Exploring the AlphaFold Predicted Conformational Properties of Human Diacylglycerol Kinases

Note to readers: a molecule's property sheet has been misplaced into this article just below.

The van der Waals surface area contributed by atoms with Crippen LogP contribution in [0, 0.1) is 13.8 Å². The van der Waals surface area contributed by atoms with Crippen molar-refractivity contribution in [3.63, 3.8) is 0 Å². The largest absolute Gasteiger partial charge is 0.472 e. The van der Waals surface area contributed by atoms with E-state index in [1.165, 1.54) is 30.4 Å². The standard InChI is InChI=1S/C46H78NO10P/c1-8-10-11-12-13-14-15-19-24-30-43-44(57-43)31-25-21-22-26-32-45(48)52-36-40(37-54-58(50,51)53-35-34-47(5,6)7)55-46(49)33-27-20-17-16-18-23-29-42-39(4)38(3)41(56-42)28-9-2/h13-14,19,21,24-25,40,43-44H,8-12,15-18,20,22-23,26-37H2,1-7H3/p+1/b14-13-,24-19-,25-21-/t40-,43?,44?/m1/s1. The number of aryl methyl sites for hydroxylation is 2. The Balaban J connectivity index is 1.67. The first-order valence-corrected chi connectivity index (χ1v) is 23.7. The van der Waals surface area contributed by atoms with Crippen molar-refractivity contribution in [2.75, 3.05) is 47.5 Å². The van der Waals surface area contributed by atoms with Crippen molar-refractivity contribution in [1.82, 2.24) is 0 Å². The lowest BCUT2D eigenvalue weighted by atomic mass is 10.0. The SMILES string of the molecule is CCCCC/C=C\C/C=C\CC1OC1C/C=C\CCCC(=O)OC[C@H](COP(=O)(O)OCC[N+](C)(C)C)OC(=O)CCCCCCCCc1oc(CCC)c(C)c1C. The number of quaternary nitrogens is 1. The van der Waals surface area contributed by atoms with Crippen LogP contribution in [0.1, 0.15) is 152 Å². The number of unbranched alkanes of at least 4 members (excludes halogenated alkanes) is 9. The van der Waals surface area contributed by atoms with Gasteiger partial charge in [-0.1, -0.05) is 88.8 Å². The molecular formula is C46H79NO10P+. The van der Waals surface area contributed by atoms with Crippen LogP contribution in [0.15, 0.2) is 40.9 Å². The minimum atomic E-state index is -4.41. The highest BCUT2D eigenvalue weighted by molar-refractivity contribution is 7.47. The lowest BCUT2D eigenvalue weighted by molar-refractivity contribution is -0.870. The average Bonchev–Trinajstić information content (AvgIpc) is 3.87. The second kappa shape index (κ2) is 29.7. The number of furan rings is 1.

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Diacylglycerol kinases (DGKs) are important enzymes in molecular membrane biology, as they can lower the concentration of diacylglycerol through phosphorylation while at the same time producing phosphatidic acid. Dysfunction of DGK is linked with multiple diseases including cancer and autoimmune disorders. Currently, the high-resolution structures have not been determined for any of the 10 human DGK paralogs, which has made it difficult to gain a more complete understanding of the enzyme's mechanism of action and regulation. In the present study, we have taken advantage of the significant developments in protein structural prediction technology by artificial intelligence (i.e., Alphafold 2.0), to conduct a comprehensive investigation on the properties of all 10 human DGK paralogs. Structural alignment of the predictions reveals that the C1, catalytic, and accessory domains are conserved in their spatial arrangement relative to each other, across all paralogs. This suggests a critical role played by this domain architecture in DGK function. Moreover, docking studies corroborate the existence of a conserved ATP-binding site between the catalytic and accessory domains. Interestingly, the ATP bound to the interdomain cleft was also found to be in proximity of the conserved glycine-rich motif, which in protein kinases has been suggested to function in ATP binding. Lastly, the spatial arrangement of DGK, with respect to the membrane, reveals that most paralogs possess a more energetically favorable interaction with curved membranes. In conclusion, AlphaFold predictions of human DGKs provide novel insights into the enzyme's structural and functional properties while also paving the way for future experimentation.
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